Acknowledgements - And finally, I just want to thank the family members and friends who read my early drafts and made helpful suggestions, pointed out errors, or were just encouraging. You know who you are.

See also: Christian life can come to nothing - Cerulean sanctum

15 December 2010

THOUGHT - The fulfilment of the law

< What is the greatest gift? | The Essay | Love and other things >

This is the second post in the series on Henry Drummond's essay on love. He has established that love has a good claim to be the greatest thing there is, now he sets out to show how it fulfils Old Testament law.

Florence Nightingale helping the woundedHe begins by quoting Paul from Romans and asking us what we think Paul meant. Then he sets out to answer his own question.

Paul makes a deeply significant remark elsewhere, “Love is the fulfilment of the law.” (Romans 13:9-10). Have you ever wondered what he meant? In those days people worked their passage to heaven by keeping the ten commandments (and the hundred and ten other commandments which they had made from them). But Christ came and said, “I will show you a simpler way. If you do one thing, you will do these hundred and ten things without ever thinking about them. If you love, you will unconsciously fulfil the entire law.” (For example, Matthew 22:37-40).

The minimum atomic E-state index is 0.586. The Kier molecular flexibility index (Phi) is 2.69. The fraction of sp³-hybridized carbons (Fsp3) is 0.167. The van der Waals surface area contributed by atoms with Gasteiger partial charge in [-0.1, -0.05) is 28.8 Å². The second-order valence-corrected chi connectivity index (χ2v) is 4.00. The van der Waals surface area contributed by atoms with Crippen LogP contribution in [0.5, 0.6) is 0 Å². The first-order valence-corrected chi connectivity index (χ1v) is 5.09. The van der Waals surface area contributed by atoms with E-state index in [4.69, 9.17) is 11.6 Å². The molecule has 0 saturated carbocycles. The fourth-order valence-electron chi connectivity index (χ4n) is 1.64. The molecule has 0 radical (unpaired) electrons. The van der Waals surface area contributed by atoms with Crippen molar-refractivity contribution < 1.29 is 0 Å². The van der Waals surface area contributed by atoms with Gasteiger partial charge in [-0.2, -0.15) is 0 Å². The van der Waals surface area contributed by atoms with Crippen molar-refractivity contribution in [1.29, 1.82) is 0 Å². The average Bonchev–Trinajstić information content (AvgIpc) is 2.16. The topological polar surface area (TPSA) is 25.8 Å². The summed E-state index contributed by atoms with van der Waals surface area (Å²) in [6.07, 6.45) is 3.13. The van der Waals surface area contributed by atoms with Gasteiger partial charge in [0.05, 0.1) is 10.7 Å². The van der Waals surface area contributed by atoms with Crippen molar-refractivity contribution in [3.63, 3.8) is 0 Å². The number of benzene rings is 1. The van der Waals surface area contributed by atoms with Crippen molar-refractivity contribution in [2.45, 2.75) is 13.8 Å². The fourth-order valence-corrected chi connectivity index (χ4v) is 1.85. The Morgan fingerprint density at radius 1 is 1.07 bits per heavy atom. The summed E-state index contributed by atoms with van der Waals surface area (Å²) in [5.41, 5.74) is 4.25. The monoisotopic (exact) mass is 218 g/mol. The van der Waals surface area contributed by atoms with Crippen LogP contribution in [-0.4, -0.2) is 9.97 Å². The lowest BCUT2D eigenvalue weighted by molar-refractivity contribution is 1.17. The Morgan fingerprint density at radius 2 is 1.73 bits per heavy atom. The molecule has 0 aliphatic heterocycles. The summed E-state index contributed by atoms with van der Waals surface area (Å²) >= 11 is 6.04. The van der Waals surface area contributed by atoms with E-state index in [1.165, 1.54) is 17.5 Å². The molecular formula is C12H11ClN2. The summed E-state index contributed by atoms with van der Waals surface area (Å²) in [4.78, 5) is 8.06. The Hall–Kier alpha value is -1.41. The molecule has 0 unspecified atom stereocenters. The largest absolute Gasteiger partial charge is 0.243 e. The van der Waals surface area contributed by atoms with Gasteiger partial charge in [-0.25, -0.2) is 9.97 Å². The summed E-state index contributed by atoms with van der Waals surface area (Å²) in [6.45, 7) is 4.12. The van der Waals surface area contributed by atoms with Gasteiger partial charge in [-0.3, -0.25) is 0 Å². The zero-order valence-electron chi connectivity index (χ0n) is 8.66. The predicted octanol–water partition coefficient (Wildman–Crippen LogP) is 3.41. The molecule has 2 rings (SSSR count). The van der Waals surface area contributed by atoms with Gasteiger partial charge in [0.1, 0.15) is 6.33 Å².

Drummond shows clearly that not only did Paul make this claim, so too did Jesus himself. The reference to the 110 other commandments is to the rules created by the teachers of the Law as fences. The idea was that because (for example) the Law says it is wrong to boil a calf in its mother's milk, to avoid all risk of a piece of meat coming in contact with a piece of cheese that might inadvertantly have been made from the mother's milk, a house must have two kitchens - one for milk products and the other for meat. In this way the risk of breaking that particular law would be greatly reduced.

Next, Henry Drummond provides some examples of how exactly love can cause the law to be fulfilled. He demonstrates its truth for the Almighty and then also for the people we meet in our lives.

It's easy to see why this is true. Take any of the commandments, for example, “You shall have no other gods before me.” (Exodus 20:3). If a person loves God you won't need to remind them of that. Love fulfils that law. “You shall not misuse the name of the Lord your God.” (Exodus 20:7). Would anyone dream of misusing his name if they loved him? “Remember the Sabbath day by keeping it holy.” (Exodus 20:8). Wouldn't anyone be glad to have one day in seven to dedicate more fully to the one they love? Love fulfils all these laws regarding God.